Selected characteristics of 434 infant leukaemia cases (262 ALL, 172 AML) and 323 controls are shown in . Cases and controls were similar with respect to previous fetal loss, smoking during pregnancy, pre-pregnancy BMI, and infant gender and birth weight. However, compared with mothers of controls, mothers of cases were more likely to be younger (ALL), of Hispanic ethnicity (ALL, AML), of lower income (ALL, AML), and to report morning sickness (ALL). Case mothers were less likely to have completed education beyond high school (ALL), initiated multivitamin use before knowledge of pregnancy (ALL), reported alcohol consumption during pregnancy (AML), and confirmed pregnancy before the third month (AML).
We also evaluated the distribution of cases and controls with regard to analgesic use across selected potential confounders for the two pregnancy periods (data not shown). Before knowledge of pregnancy, acetaminophen was the most commonly (63%) used analgesic, followed by non-aspirin NSAIDs (31%) and aspirin (9%). Compared with non-regular users (
5 times), regular users were more likely to smoke during pregnancy and less likely to have completed education beyond high school or to report an annual household income greater than $75
000. Regular aspirin or non-aspirin NSAID users were more likely to be Caucasian and to drink during pregnancy, whereas regular acetaminophen users were less likely to use multivitamins before knowledge of pregnancy, compared with non-regular users. After knowledge of pregnancy, acetaminophen use increased (69%), whereas the use of aspirin and non-aspirin NSAIDs decreased (3 and 9%, respectively); only 19 case mothers and 13 control mothers used aspirin or non-aspirin NSAIDs regularly (
Possible associations between infant leukaemia and maternal analgesic use, assessed both before and after knowledge of pregnancy, are shown in . There was no association between any use or regular use of aspirin, non-aspirin NSAIDs or acetaminophen with infant ALL, in either pregnancy period. However, for AML, there was a statistically significant or borderline significant reduced risk associated with any use of non-aspirin NSAIDs (OR=0.60, CI: 0.37–0.97) and acetaminophen (OR=0.66, CI: 0.43–1.01), respectively, but not with aspirin (OR=0.55, CI: 0.24–1.26); regular use of each analgesic did not reflect further reduction in risk. These inverse associations were observed only before knowledge of pregnancy, whereas they were attenuated toward the null after knowledge of pregnancy.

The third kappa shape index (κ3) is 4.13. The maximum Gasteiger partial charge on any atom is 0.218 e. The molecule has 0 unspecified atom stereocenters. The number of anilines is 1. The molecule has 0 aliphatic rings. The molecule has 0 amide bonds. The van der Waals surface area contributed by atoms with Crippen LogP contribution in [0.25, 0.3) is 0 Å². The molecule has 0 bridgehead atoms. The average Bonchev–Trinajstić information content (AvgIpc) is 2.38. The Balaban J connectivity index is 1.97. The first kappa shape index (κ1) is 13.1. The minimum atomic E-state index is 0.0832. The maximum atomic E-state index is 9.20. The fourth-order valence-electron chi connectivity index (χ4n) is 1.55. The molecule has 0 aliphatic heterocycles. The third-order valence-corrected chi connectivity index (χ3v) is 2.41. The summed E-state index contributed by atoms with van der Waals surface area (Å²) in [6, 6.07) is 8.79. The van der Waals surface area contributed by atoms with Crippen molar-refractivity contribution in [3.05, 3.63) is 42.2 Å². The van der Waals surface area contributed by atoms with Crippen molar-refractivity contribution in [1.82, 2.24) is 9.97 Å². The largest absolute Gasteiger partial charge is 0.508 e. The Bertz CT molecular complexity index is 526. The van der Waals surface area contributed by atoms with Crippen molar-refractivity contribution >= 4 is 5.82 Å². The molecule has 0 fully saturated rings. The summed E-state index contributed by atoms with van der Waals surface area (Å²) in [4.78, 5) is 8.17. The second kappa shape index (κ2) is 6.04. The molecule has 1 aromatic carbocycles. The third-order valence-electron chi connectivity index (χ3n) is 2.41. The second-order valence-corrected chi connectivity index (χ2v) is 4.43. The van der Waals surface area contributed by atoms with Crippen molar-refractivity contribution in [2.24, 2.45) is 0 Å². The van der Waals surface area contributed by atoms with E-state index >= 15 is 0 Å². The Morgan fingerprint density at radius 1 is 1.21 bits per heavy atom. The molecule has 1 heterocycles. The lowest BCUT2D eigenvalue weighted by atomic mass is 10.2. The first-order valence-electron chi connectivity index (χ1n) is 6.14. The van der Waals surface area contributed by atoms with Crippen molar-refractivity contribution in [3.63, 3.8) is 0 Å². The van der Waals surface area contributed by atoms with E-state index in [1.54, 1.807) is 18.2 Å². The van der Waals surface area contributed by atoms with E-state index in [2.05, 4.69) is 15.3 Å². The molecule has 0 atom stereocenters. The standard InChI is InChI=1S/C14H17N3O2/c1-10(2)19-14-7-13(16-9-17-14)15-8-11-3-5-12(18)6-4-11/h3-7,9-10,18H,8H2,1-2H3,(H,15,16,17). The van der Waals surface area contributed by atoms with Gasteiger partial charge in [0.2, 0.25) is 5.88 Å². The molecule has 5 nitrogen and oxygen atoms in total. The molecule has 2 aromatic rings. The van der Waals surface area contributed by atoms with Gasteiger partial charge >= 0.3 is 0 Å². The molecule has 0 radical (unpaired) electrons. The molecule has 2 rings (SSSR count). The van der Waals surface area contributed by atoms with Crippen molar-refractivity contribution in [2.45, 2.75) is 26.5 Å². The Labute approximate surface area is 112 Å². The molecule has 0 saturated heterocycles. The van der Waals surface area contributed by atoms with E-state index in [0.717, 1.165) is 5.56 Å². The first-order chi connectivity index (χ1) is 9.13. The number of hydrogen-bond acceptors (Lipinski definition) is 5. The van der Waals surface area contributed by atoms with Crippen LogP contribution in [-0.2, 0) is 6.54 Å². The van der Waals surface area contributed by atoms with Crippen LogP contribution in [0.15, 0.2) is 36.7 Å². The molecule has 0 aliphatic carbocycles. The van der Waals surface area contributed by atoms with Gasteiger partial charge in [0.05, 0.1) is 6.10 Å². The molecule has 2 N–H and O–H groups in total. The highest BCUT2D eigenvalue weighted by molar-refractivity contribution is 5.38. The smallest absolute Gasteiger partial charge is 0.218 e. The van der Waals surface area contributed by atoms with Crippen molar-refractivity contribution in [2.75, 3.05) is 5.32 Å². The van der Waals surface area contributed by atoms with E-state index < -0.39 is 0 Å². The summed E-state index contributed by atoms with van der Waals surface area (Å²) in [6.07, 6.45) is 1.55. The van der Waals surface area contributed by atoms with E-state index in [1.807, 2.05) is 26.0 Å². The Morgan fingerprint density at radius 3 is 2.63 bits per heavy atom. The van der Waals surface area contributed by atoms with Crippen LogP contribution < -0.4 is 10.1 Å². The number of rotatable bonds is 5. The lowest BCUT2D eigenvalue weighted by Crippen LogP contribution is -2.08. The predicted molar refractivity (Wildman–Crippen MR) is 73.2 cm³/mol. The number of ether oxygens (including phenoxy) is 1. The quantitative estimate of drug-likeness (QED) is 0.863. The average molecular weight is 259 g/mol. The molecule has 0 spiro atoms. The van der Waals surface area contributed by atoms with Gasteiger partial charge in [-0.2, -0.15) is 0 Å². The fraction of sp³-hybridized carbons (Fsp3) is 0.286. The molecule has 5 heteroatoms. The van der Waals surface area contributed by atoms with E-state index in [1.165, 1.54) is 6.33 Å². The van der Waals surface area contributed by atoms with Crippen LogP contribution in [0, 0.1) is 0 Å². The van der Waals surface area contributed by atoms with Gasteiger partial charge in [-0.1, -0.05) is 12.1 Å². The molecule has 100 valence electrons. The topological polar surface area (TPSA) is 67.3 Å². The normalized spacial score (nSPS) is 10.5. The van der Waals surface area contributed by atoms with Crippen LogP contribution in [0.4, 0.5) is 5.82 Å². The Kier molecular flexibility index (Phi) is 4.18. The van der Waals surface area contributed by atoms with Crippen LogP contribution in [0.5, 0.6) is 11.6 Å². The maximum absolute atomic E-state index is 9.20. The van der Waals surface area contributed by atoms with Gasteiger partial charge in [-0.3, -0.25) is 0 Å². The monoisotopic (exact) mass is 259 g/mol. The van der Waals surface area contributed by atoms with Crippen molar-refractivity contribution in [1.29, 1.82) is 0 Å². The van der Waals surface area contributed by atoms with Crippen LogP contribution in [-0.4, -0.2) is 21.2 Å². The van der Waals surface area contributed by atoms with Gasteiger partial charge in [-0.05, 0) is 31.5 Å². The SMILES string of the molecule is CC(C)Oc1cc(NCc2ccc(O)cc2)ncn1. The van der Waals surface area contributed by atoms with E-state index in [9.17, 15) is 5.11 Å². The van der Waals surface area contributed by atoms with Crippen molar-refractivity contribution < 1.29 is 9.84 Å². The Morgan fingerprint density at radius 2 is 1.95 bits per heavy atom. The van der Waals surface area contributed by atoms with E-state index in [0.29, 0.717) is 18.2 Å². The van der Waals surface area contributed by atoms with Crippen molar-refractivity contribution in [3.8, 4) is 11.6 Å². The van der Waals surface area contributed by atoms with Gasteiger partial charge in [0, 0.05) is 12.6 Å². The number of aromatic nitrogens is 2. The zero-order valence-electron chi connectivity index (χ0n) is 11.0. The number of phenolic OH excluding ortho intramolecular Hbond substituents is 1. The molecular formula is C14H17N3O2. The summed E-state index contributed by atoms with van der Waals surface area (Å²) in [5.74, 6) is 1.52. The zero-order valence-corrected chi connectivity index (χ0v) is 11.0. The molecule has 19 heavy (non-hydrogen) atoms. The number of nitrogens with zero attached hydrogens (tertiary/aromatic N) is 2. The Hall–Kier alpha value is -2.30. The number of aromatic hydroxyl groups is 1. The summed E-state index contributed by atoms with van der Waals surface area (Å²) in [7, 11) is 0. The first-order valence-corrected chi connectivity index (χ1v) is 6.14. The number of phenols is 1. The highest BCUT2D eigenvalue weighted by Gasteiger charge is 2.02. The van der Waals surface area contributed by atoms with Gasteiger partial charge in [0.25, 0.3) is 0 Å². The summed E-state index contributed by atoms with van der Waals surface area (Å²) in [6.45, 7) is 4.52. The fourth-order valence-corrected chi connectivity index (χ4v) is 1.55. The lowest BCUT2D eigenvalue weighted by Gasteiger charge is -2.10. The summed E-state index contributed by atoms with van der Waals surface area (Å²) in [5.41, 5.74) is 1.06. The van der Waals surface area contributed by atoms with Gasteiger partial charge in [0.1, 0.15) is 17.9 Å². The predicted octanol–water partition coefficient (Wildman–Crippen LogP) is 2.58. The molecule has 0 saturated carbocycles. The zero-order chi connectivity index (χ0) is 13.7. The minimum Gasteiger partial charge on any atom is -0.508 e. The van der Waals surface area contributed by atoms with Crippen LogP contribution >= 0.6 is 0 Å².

Table 2 Association of maternal pain reliever use during pregnancy and the risk of infant leukaemiaa
We also examined whether associations were confined to particular MLL groups of ALL and AML (data not shown). Among ALL cases, 155 were MLL+, 77 MLL−, and 30 with undetermined MLL status, whereas among AML cases there were 68 MLL+, 66 MLL−, and 38 undetermined. For AML, the inverse association observed for non-aspirin NSAIDs and acetaminophen was confined to cases that did not have the MLL gene rearrangement (OR=0.42, CI: 0.20–0.88, and OR=0.57, CI: 0.32–1.02, respectively), whereas ALL showed no association for either MLL subgroup.